Guest Post on Writing YA
by Heather Christie
Matt Haig, author of The Humans, says, “There is only one genre in fiction, the genre is called a book.” I wish this were true when trying to sell a multi-generational book to a big publishing house. The storied literary New York City gatekeepers want books that fit into a clear genre boxes. When my novel, What The Valley Knows, was on submission, the feedback came back again and again, saying the writing was polished and fast-paced, but the book blurred the line between YA and adult fiction, and therefore would be too hard to sell for a debut author.
My intention was not to write a Young Adult novel. Instead, my book fell into the genre by accident. Initially, it was narrated from six points of view: four adults and two teenagers. Through the revision process, the storytellers narrowed to two teenagers (seventeen-year-old Molly and her boyfriend Wade) and one of the kid’s mothers (Molly’s mom Ann), making it more YA than anything else.
The irony is that my teenage beta readers love the mother’s point of view and my adult readers enjoy the kids’ perspective. My hope is readers will embrace this book as a good story and not care too much about which category label it wears. Nevertheless, should you be setting out on a the journey of writing your first YA novel, you’d be wise to consider the following parameters:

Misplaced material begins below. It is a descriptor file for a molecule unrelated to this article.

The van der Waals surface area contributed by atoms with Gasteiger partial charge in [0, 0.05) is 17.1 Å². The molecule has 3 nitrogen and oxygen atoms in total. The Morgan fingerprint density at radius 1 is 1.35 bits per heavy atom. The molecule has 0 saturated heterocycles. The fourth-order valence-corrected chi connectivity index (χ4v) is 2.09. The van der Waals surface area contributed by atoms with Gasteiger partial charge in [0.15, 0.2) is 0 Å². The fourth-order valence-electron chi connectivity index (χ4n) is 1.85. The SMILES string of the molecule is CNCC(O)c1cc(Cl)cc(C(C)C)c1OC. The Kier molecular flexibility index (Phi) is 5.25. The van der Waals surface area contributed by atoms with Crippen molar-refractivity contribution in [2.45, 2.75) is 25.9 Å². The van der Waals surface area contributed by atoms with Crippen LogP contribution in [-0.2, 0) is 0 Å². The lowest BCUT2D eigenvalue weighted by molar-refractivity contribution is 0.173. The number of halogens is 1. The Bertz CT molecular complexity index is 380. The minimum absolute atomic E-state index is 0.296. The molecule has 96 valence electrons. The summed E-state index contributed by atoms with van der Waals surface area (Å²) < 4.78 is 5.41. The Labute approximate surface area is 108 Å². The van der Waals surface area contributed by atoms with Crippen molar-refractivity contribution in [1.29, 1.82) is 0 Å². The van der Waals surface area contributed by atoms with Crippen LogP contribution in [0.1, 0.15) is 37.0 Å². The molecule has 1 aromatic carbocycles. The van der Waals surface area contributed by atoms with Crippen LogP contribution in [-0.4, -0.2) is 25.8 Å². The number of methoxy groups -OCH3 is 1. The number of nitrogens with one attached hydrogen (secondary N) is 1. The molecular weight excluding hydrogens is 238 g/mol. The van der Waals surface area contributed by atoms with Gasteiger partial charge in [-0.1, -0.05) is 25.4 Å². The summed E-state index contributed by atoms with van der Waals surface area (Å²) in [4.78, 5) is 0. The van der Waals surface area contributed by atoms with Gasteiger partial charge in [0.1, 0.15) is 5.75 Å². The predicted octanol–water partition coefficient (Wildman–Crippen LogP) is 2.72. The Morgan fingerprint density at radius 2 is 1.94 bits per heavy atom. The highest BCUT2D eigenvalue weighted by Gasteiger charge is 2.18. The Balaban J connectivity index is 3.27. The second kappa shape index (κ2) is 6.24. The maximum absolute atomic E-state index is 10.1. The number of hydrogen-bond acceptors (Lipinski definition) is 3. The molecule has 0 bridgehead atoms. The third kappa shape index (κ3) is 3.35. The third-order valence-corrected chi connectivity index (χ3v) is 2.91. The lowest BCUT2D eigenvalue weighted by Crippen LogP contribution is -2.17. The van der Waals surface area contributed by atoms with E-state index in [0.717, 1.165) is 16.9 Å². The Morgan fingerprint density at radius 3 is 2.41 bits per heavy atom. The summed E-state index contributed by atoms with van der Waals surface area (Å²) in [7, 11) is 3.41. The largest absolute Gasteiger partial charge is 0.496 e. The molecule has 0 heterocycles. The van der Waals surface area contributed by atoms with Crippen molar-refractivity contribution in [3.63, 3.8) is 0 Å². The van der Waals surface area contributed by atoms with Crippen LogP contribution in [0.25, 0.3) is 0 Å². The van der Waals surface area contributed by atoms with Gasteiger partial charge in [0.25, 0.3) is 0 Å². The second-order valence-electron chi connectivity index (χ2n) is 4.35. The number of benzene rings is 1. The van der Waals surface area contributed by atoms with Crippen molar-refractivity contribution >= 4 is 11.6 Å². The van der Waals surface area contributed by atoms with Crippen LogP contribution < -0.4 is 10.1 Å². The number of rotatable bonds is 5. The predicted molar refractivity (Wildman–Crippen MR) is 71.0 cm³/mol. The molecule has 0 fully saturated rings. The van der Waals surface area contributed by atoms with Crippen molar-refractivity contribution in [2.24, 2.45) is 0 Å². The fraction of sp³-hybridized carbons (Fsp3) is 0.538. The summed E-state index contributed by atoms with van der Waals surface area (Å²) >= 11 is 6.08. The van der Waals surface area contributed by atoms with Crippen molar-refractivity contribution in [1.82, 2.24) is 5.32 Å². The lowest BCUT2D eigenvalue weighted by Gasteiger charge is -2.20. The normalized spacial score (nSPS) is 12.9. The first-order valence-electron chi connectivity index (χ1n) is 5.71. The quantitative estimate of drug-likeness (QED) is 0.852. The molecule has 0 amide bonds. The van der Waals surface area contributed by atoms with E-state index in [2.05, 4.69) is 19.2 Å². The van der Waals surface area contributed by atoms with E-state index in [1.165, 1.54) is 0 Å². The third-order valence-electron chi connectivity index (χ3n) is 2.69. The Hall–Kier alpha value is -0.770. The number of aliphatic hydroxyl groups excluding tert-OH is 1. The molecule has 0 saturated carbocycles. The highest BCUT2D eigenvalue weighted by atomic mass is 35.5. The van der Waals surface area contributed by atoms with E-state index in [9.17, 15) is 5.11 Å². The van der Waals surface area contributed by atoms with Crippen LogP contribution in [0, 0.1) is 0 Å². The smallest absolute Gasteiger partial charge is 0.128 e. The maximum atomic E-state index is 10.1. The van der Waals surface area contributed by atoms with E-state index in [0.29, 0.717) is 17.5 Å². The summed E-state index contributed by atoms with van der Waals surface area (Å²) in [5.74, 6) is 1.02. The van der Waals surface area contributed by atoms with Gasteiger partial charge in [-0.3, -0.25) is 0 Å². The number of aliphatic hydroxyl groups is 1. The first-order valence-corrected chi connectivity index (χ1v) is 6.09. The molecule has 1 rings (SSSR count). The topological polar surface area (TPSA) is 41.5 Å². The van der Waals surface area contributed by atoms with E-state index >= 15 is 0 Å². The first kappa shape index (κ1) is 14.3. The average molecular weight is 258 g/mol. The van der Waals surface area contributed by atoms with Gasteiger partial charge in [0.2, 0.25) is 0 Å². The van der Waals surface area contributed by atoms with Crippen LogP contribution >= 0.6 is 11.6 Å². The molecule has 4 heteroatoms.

1. Make your main characters/narrators young adults. Keep the pesky grownup opinions off the page (excuse the pun).
2. And then create an easily accessible narrator, using either a first person or a close third person voice.
3. Keep the pace fast with lots of action. Think high concept, i.e. a summary you can pitch in a succinct premise. For example: The Fault In Our Stars—A dying girl falls in love with hot boy. They go on a trip. Have sex. In cruel twist of fate, boy dies while the girl lives.
Good luck! Happy writing. Please check out What The Valley Knows and let me know what genre you think it belongs in ☺!
What The Valley Knows
Publication date: January 25th 2018
Genres: Romance, Young Adult
Millington Valley is a quintessential small Pennsylvania town: families go back generations. Football rules. Kids drink while adults look the other way. High school is a whirlwind of aspiration and rivalry, friendship and jealousy.
When smart and pretty Molly Hanover moves to town and attracts the attention of the football team’s hero, Wade Thornton—a nice guy with a bad drinking habit—longtime friendships are threatened and a popular cheerleader tries to turn the school against Molly.
The young couple’s future is shattered when Wade, drunk, wrecks his truck and Molly is thrown through the windshield. She wakes from a coma to find her beauty marred and her memory full of holes. As she struggles to heal, she becomes sure that something terrible happened before the accident. And there is somebody in the valley who doesn’t want her to remember.
Heather Christie grew up in rural Pennsylvania and, at age seventeen, took off for New York City in hopes of becoming a movie star. Flash forward several decades, a couple degrees, a bunch of cats, two kids and one husband later, she's back in Pennsylvania writing her heart out and chasing dreams again. She loves to read, run, drink tea, and make Sunday dinner. Follow her blog at www.HeatherChristieBooks.com and say “hello” on Facebook, Twitter, and Instagram.
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